BRADENTON, Fla. - An Alabama Supreme Court ruling and an amendment to the state's constitution could prevent Jefferson County's bond insurers from getting a receiver appointed to oversee the county's financially ailing sewer system, a Denver attorney believes.

The court ruling and constitutional amendment, both of which occurred before Jefferson County sold $3.2 billion of sewer system debt, also could raise questions about whether the county properly disclosed them to investors when the debt was sold, said Jeffrey Cohen with Cohen & Associates PC, whose work includes municipal bankruptcy and creditors' rights. He is not affiliated with Jefferson County or its creditors.

A hearing on the receivership issue is scheduled Monday in Birmingham federal court.

The case was filed Sept. 16 by the county's bond trustee, the Bank of New York Mellon, and Financial Guaranty Insurance Co. and Syncora Guarantee Inc. FGIC and Syncora insure about $2 billion of the $3.2 billion of outstanding sewer system debt.

A receiver is the only way to resolve the sewer system's financial crisis, FGIC and Syncora said in court documents. They hope to prove that the county knew for years that the sewer system was not generating enough revenue to pay its debts. In addition to setting higher rates, the insurers have suggested other ways a receiver could generate more revenue for the sewer system.

But an Alabama Supreme Court case and an amendment to the state constitution granting Jefferson County sole power to raise sewer rates - both of which occurred before the county sold the sewer debt - could become central issues in the receivership case, according to Cohen.

"You've got an indenture allowing the appointment of a receiver that could be void as violating state law," he said. "The area is unclear enough that a trial court would be circumspect in entering an order."

Cohen said the judge most likely would deny the insurer's request for a receiver, forcing them to appeal and seek clarification from a district court of appeal.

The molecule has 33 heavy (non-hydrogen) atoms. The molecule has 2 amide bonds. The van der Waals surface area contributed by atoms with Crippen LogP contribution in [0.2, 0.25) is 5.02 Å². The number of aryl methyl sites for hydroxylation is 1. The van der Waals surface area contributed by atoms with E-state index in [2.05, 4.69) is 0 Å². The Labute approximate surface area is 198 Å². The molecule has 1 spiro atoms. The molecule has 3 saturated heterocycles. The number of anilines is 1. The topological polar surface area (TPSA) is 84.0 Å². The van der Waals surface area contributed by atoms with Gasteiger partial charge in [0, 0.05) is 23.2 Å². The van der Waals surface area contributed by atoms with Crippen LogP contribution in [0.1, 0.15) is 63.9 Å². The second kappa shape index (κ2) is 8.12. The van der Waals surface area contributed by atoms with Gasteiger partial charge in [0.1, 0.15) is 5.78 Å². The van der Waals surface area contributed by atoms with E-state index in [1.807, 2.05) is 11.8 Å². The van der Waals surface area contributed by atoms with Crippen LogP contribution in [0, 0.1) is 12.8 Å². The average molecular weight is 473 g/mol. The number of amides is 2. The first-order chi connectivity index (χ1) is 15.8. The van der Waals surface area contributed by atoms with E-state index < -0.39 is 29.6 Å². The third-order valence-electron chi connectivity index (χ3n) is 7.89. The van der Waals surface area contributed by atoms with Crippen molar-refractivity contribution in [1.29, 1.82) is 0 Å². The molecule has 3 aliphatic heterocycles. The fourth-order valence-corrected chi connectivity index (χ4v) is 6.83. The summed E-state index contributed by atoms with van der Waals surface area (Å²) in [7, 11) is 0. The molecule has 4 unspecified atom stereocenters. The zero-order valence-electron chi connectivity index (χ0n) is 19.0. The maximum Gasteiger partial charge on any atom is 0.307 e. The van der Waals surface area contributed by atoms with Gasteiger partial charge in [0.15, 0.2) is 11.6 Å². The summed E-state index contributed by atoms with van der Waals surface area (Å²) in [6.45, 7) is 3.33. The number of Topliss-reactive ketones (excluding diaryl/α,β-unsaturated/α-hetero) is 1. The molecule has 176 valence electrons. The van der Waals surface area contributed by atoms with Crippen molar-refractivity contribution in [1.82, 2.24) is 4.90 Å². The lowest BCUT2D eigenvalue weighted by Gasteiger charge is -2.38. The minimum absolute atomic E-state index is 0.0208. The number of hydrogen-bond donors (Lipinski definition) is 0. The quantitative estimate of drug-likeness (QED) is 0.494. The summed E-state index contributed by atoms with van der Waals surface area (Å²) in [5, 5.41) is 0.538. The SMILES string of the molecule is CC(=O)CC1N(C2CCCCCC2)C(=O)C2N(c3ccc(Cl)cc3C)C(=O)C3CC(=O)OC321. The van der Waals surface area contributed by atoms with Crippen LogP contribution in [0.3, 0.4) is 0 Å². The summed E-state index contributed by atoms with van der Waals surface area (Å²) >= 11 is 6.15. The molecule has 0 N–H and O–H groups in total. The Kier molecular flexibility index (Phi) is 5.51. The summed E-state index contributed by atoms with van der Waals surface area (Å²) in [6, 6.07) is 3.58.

The issues also could raise questions about whether the county properly disclosed existence of the legalities when the bonds were sold.

"You have bond documents that now don't mean what they say," Cohen said. "This should have been in the official statements and discussed in great depth that Jefferson County sewer rates are subject to a state constitutional amendment and the state Supreme Court opinion. We've scoured the official statements and never seen them."

"The disclosure is clearly less than what would be appropriate, I would think," he added.

U.S. District Court Judge R. David Proctor has scheduled several days for the receivership hearing, which will not address counterclaims filed by Jefferson County seeking a jury trial and more than $100 million in damages against FGIC and Syncora.

Jefferson County claims the insurers were negligent and that resulted in their downgrades, that they breached their contracts with the county by failing to provide investment-grade insurance, and that the insurers committed fraud by failing to disclose risks associated with their investment portfolios and residential mortgage-backed securities.

The insurers have filed a motion to dismiss the counterclaims that is pending.

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